Pos­i­tive spin James Earl Jones’ wise words

Ac­tor James Earl Jones – the voice of Darth Vader – shares his type 2 di­a­betes in­sights

Diabetic Living - - Contents -

Af­ter a sur­prise type 2 di­ag­no­sis more than 20 years ago, James Earl Jones learnt to raise his own level of aware­ness. His mother and sev­eral other mem­bers of his Michi­gan-raised farm­ing fam­ily had di­a­betes but, like many, he was still shocked when he was told he had di­a­betes in his six­ties. “My di­ag­no­sis hit me like a thun­der­bolt,” Jones, 86, tells Di­a­betic Liv­ing.

Best known for voic­ing Darth Vader in Star Wars and Mu­fasa in The Lion King, Jones starred along­side Vanessa Red­grave in Driv­ing Miss Daisy on Broad­way and Lon­don’s West End in

2010 and 2011, and, in 2013, with An­gela Lans­bury in the pro­duc­tion that toured Australia for four months.

His health jour­ney, how­ever, has been one of his hard­est parts. “I’ve had the chance to do some very in­ter­est­ing roles in my ca­reer, but I find that liv­ing with type 2 di­a­betes is one of the most chal­leng­ing roles I’ve ever had,” Jones says.

Af­ter his di­ag­no­sis, Jones – whose film cred­its also in­clude Field of Dreams and The Hunt for Red Oc­to­ber – put to­gether a team of med­i­cal ex­perts. “I’ve cer­tainly had to make life­style changes, like ex­er­cis­ing more and watch­ing what I eat,” said Jones, who owns a prop­erty in up­state New York. “I try to walk in the woods be­hind my house and in my neigh­bour­hood as of­ten as I can. I make health­ier food choices now, too.”

Over­com­ing hur­dles

Af­ter the 2016 death of his wife of 34 years, ac­tress Ce­cilia Hart, who passed away af­ter a bat­tle with ovar­ian cancer, Jones’s main sup­port is their son Flynn. He as­sists with his fa­ther’s diet and health ap­point­ments. “I wouldn’t have been able to do it with­out the help from my fam­ily,” Jones has said.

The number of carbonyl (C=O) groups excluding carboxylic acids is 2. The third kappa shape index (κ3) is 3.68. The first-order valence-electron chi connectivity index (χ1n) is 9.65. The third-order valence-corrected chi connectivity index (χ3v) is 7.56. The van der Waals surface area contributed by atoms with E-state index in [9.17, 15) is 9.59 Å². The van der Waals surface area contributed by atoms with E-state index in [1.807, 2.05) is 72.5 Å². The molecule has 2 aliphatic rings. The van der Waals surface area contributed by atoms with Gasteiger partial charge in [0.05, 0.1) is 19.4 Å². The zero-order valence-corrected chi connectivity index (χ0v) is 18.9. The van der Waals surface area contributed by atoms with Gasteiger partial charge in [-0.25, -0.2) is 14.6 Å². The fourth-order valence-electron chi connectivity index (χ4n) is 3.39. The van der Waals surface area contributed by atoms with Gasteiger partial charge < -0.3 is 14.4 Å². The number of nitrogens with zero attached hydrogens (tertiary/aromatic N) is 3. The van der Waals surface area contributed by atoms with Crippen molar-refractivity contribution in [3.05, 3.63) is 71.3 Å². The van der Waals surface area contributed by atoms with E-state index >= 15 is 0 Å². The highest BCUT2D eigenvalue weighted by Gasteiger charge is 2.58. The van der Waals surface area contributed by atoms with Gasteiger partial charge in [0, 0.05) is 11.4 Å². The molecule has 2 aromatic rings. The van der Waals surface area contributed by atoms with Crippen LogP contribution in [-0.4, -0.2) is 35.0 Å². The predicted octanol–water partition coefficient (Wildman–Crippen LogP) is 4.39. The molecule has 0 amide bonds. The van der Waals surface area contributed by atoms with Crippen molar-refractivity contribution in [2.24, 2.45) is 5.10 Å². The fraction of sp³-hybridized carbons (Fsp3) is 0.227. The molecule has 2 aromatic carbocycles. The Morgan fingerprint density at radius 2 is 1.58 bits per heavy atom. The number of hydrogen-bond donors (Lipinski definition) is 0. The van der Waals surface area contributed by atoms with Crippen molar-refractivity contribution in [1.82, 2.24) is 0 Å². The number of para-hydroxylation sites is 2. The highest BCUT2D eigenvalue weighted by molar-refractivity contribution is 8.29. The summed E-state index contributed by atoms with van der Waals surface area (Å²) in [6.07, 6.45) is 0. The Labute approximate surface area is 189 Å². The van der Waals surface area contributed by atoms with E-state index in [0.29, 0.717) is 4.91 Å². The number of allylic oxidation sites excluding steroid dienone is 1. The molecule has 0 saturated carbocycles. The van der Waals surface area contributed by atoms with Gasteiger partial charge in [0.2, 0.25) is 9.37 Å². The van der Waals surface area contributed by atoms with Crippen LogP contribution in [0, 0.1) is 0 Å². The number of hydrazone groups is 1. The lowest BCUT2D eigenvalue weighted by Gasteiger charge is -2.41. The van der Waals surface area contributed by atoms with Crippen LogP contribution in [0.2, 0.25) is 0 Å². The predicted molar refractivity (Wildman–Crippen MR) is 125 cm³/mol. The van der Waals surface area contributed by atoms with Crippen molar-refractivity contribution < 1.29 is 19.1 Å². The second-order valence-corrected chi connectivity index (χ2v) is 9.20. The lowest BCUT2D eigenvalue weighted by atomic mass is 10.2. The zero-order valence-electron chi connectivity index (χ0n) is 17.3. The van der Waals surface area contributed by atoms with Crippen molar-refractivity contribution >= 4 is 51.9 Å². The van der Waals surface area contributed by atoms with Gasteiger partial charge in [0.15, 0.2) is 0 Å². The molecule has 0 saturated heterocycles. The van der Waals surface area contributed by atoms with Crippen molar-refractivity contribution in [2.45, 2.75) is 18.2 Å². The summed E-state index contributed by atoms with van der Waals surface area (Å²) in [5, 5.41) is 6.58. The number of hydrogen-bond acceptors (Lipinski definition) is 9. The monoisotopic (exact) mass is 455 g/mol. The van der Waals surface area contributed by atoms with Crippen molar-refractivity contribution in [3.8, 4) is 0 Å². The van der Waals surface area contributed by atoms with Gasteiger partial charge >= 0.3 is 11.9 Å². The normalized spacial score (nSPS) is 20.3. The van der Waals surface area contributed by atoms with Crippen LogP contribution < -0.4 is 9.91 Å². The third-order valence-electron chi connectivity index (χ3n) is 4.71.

Di­a­betes is not the only hur­dle the ac­tor has taken in his stride. As a child he learnt to man­age his stut­ter with pub­lic speak­ing and act­ing. “Stut­ter­ing is painful,” he has said. “In Sun­day school, I’d try to read my lessons and the chil­dren be­hind me were fall­ing on the floor with laugh­ter. But by the time I got to school, my stut­ter­ing was so bad that I gave up try­ing to speak prop­erly.”

His high school teacher Don­ald Crouch en­cour­aged him to read po­etry aloud to his class­mates and take up de­bat­ing

If you want to lift your­self up, lift up

some­one else – Booker T. Wash­ing­ton,

Ed­u­ca­tor

and dra­matic read­ing classes. To this day, Jones man­ages his stut­ter by avoid­ing some sounds in­clud­ing ‘M’. And as a re­sult, he says he has a much wider vo­cab­u­lary than those who “have more choices of words at their dis­posal”.

Jones’s pos­i­tive spin on his stut­ter, which led him to the ca­reer that he loves, is much like his take on di­a­betes. It’s some­thing he knows has en­riched his health. n

The ac­tor, who has type 2, is proac­tive about his di­a­betes

care. Left: Ce­cilia Hart and

James Earl Jones

at­tend the 70th An­nual

Tony Awards just months be­fore Hart’s death in

2016.

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